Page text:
Thursday, 12 March 2015

"Human Rights" - is this a defensible concept?

When we talk about the scholarship of teaching and learning for a socially just pedagogy, we need to be clear about what we mean by 'social justice' in the first place. This point was emphasized by Hennie Lotter at Vanessa Merckel's great doctoral seminar this Monday (9 March). And he was absolutely right.

One of the more tired staples in the diet of social justice talk is that of 'human rights'.  When I worked at the national Department of Education in the Race and Values Directorate, the concept of human rights was the order of the day, and we were trying to find ways of integrating it in the school curriculum. However the concept and its ethnocentric origins bothered me, even then. The concept needs reinvention - this is the argument made by Michalinos Zembylas and Vivienne Bozalek in their article:

 A critical engagement with the social and political consequences of human rights: the contribution of the affective turn and post humanism
that appeared in Acta Academica, 2014: 46 (4) 29 - 47. They present a critique of the concept, and a way of reinvigorating it by considering it within the paradigms of the affective turn and critical post humanism. It is a scholarly and well argued article - even if their alternatives might not be to everyone's linking. It would be interesting to read what others think of it. The full text is in the project dropbox folder under 'general readings', but the abstract is reproduced, below.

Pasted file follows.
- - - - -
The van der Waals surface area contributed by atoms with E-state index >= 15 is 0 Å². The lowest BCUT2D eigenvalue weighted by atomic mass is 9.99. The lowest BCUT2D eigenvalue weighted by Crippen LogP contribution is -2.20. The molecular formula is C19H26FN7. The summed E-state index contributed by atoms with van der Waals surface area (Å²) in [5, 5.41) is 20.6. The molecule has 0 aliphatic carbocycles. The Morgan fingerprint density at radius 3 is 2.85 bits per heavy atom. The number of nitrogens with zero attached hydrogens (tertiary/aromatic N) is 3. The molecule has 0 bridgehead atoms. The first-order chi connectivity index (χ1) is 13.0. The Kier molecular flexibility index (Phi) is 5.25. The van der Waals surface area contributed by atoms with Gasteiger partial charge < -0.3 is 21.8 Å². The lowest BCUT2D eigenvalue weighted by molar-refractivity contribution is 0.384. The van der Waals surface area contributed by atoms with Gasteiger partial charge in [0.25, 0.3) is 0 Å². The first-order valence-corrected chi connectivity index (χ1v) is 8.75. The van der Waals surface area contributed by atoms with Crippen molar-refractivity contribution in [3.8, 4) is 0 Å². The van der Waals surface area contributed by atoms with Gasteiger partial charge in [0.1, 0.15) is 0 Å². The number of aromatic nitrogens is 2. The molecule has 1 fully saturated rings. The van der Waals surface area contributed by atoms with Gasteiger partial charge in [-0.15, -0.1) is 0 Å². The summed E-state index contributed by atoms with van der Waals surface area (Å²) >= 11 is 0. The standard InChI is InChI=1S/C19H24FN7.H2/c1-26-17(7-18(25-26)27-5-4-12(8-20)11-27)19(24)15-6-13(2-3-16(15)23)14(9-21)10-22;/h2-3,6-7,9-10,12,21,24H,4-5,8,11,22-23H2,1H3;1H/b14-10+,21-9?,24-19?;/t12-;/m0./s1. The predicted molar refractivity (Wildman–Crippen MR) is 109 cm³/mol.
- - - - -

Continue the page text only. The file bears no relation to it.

- if you enjoy this article, you will enjoy listening to Michalinos talk at our mini-conference on 1 December 2015. Here are Michalinos and Vivienne at the Heltasa Conference in Cape Town in 2012, along with Ronelle Carollissen, Francois Cilliers and Crain Soudien:

Responding to human rights critiques, this article draws on some of the literature in the affective turn and posthumanism to critique the liberal framework as well as the moral superiority of humanism on which the human rights regime has been built. Both the affective turn and posthumanism – although not monolithic – are based on two important premises that favour an agonistic account of rights: the first is that human beings are regarded in social and relational rather than in atomistic terms or as individuals without connections. Secondly, a reading of human rights through perspectives of the affective turn and posthumanism highlights a critical posthumanist engagement with human rights, conducted in the name of an unfinished and ambiguous humanity connected to other sentient beings and the environment, rather than a singular or absolute political identity of humanity. This reading recognises the social, economic and political consequences of human rights and thus their potential to upset the dominant social, economic and political order, rather than accepting human rights as universal norms of social life while ignoring the ideological frame in which they are exercised.

No comments:

Post a Comment